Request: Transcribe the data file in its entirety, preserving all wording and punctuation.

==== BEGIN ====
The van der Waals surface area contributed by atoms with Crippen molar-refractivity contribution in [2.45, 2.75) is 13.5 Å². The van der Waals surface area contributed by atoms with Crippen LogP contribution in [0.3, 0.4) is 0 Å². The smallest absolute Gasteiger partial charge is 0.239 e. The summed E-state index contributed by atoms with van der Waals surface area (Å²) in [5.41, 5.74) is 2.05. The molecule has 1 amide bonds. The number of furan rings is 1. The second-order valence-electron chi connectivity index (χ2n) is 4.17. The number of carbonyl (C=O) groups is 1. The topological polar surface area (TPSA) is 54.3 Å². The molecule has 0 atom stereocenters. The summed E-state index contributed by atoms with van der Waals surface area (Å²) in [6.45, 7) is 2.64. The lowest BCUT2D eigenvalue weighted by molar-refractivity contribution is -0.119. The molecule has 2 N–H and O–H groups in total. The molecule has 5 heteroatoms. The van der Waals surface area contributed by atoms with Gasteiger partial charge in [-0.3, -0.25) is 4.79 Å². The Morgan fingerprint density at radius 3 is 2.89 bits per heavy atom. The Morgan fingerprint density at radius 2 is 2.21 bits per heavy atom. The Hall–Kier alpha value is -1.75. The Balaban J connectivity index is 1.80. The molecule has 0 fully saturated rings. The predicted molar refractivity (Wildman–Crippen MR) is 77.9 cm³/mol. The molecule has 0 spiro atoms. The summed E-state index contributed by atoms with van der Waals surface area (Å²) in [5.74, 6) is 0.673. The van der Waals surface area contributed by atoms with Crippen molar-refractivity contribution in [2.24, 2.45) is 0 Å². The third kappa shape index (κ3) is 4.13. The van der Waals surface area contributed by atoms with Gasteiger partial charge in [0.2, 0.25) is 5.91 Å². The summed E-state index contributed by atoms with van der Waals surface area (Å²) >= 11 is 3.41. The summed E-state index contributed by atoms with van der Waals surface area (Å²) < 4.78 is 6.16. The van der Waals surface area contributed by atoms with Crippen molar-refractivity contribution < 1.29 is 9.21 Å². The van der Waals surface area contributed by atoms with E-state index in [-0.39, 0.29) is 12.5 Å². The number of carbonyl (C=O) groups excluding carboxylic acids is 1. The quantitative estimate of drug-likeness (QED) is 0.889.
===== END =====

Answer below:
The van der Waals surface area contributed by atoms with Crippen molar-refractivity contribution in [2.45, 2.75) is 13.5 Å². The van der Waals surface area contributed by atoms with Crippen LogP contribution in [0.3, 0.4) is 0 Å². The smallest absolute Gasteiger partial charge is 0.239 e. The summed E-state index contributed by atoms with van der Waals surface area (Å²) in [5.41, 5.74) is 2.05. The molecule has 1 amide bonds. The number of furan rings is 1. The second-order valence-electron chi connectivity index (χ2n) is 4.17. The number of carbonyl (C=O) groups is 1. The topological polar surface area (TPSA) is 54.3 Å². The molecule has 0 atom stereocenters. The summed E-state index contributed by atoms with van der Waals surface area (Å²) in [6.45, 7) is 2.64. The lowest BCUT2D eigenvalue weighted by molar-refractivity contribution is -0.119. The molecule has 2 N–H and O–H groups in total. The molecule has 5 heteroatoms. The van der Waals surface area contributed by atoms with Gasteiger partial charge in [-0.3, -0.25) is 4.79 Å². The Morgan fingerprint density at radius 3 is 2.89 bits per heavy atom. The Morgan fingerprint density at radius 2 is 2.21 bits per heavy atom. The Hall–Kier alpha value is -1.75. The Balaban J connectivity index is 1.80. The molecule has 0 fully saturated rings. The predicted molar refractivity (Wildman–Crippen MR) is 77.9 cm³/mol. The molecule has 0 spiro atoms. The summed E-state index contributed by atoms with van der Waals surface area (Å²) in [5.74, 6) is 0.673. The van der Waals surface area contributed by atoms with Crippen molar-refractivity contribution in [2.24, 2.45) is 0 Å². The third kappa shape index (κ3) is 4.13. The van der Waals surface area contributed by atoms with Gasteiger partial charge in [0.2, 0.25) is 5.91 Å². The summed E-state index contributed by atoms with van der Waals surface area (Å²) >= 11 is 3.41. The summed E-state index contributed by atoms with van der Waals surface area (Å²) < 4.78 is 6.16. The van der Waals surface area contributed by atoms with Crippen molar-refractivity contribution < 1.29 is 9.21 Å². The van der Waals surface area contributed by atoms with E-state index in [-0.39, 0.29) is 12.5 Å². The number of carbonyl (C=O) groups excluding carboxylic acids is 1. The quantitative estimate of drug-likeness (QED) is 0.889.